Women's Team

Scott: I’ve learned so much

Whatever Jill Scott’s next chapter holds, the City legend will take with her countless memories, friends and a wealth of invaluable experience.

The 35-year-old has called time on her eight-and-a-half year spell at the Club, bringing to an end a remarkable chapter, which has yielded eight trophies for our iconic number eight!

A midfield engine on the pitch with her tireless work ethic and inspirational leadership, our first signing as a professional team back in November 2013 has played an integral role in our success at the heart of midfield, and as the heart of the dressing room.

Reflecting on her journey, she says she could not be more proud and has learned so much along the way.

“You don’t think about it until these moments but to be part of that history from the start in 2013, people do say: ‘You’ve played a big part’ and I’d like to think I have,” she said.

“The trophies we’ve won have been fantastic. I’m forever grateful that I was surrounded by good, talented players who have enabled me to play a certain way.

“I’d like to think I’ve developed a lot. Credit to all of the players I’ve played with – being a part of that midfield, playing alongside Caroline Weir, Keira Walsh, Georgia Stanway in that system, you need them to give you the ball and you need to be able to read their movements.

“The whole way the system and the team clicks in terms of playing and being in possession but also the work rate and commitment off the ball – you look at the likes of Lucy Bronze, Steph Houghton and Demi Stokes, who are incredible athletes – and that’s what has enabled us to win games: the whole package.

“It’s down to them that I was able to put in some okay performances over the years!

“When Nick [Cushing] first game in, he showed us a way of playing football that we really believed in. I’d been in football for a long time but I was learning things at 26, 27, 28 that I never knew before.

“You have to be ready for every single session. Every time I stepped onto the training pitch, I was looking at the players around, knowing I had to be at the top of my game because every session was difficult.

“You have to make sure your life commits to that. It’s kind of cliché but it’s about making sure you’re looking after yourself, getting the right sleep… If you want to be the best, you have to train with the best and be at your best every day.

“If you want to be in the team, playing in the Champions League, the league, the FA Cup, the Continental Cup, you have to be ready every single game. Playing lots of games, it can be tiring, especially when you play a full season and go into a World Cup, or Euros; then you’re back for another season.

“As football has moved on, there’s also a lot more pressure in terms of playing in front of 50,000 people. That’s been the biggest learning: as the game gets bigger, the more pressure and more demand you have.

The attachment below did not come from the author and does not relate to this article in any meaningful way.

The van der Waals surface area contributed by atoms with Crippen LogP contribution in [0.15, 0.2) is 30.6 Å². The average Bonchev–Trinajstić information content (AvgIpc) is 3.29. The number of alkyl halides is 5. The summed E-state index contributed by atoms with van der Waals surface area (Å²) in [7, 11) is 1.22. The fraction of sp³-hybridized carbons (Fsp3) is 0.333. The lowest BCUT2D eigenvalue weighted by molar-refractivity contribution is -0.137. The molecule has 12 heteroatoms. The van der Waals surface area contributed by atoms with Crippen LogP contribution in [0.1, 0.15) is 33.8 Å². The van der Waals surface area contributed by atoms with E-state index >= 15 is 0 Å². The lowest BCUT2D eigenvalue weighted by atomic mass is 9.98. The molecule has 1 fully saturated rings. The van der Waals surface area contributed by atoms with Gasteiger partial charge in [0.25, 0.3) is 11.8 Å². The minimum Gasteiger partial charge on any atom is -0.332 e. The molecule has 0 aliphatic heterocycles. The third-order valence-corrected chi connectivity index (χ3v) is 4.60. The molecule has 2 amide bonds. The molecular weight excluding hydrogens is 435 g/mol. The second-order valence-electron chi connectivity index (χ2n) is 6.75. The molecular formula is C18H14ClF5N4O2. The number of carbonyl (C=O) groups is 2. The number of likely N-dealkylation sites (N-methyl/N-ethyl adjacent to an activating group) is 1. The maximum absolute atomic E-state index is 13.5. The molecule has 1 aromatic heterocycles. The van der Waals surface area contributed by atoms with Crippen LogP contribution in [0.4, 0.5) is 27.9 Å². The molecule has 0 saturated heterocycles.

“You have to take good care of yourself. It has been a challenge and a learning, playing so many games, but if you commit yourself every day, lifting trophies at the end makes it all worthwhile.

“With the amount of sports science, nutrition and analysis support that we get now, we’re really looked after and there’s no excuse not to perform for Club or country.”

Though the winners’ medals will glisten in her trophy cabinet for many years to come, Scott also expressed immense pride for the up-and-coming stars that will shine in future City and England teams.

“My favourite thing is seeing Keira Walsh, Ellie Roebuck and Georgia Stanway now,” she added.

“I remember them coming into training as kids and now, they’re some of the biggest names in women’s football.

“For me, one of the most pleasing things about the team is the younger players and how they handle themselves now in bigger games.

“There have been special moments but there have also been special journeys for special players.

“We talk about ‘leaving the shirt in a better place’ but it’s also about guiding those players who are going to wear the shirt next – let them know you’ve put in a lot of hard work and hopefully they will do the same.”

Scott’s final game in City colours saw the midfielder cheer on her teammates at Wembley in the FA Cup Final, as the Continental Cup winners and FA Women’s Super League Champions locked horns in front of a record crowd, just shy of 50,000.

With the Women’s Euros to be played on home soil this summer, it is a very exciting time for the women’s game and Scott says she cannot wait to see what the future has in store.

“It’s so exciting,” she smiled. “It gives me goosebumps thinking about it!

“A home Euros… I remember the last one in 2005 – I went as a fan the year before I made my debut!

“It’s mad to think there will be girls there who are playing in the younger age groups, watching the team, and then they could be making their debut next year...

“The crowds are ridiculous. I went to Wembley the other day, supporting the girls, and seeing 50,000 people there – some with names on the back of their shirts, girls talking about certain players when walking to get the tube… Although we didn’t get the win, it was a proud moment.

“It was mad being on the other side, seeing families who were nervous or excited, who had immense pride for their family.

“You can’t really believe it. People talk about it and maybe when you stop playing, you reflect and you can see more visually but it is incredible really.

“The rise in the game has been magnificent and I’ll be forever grateful that I’ve played a really small part in it.”

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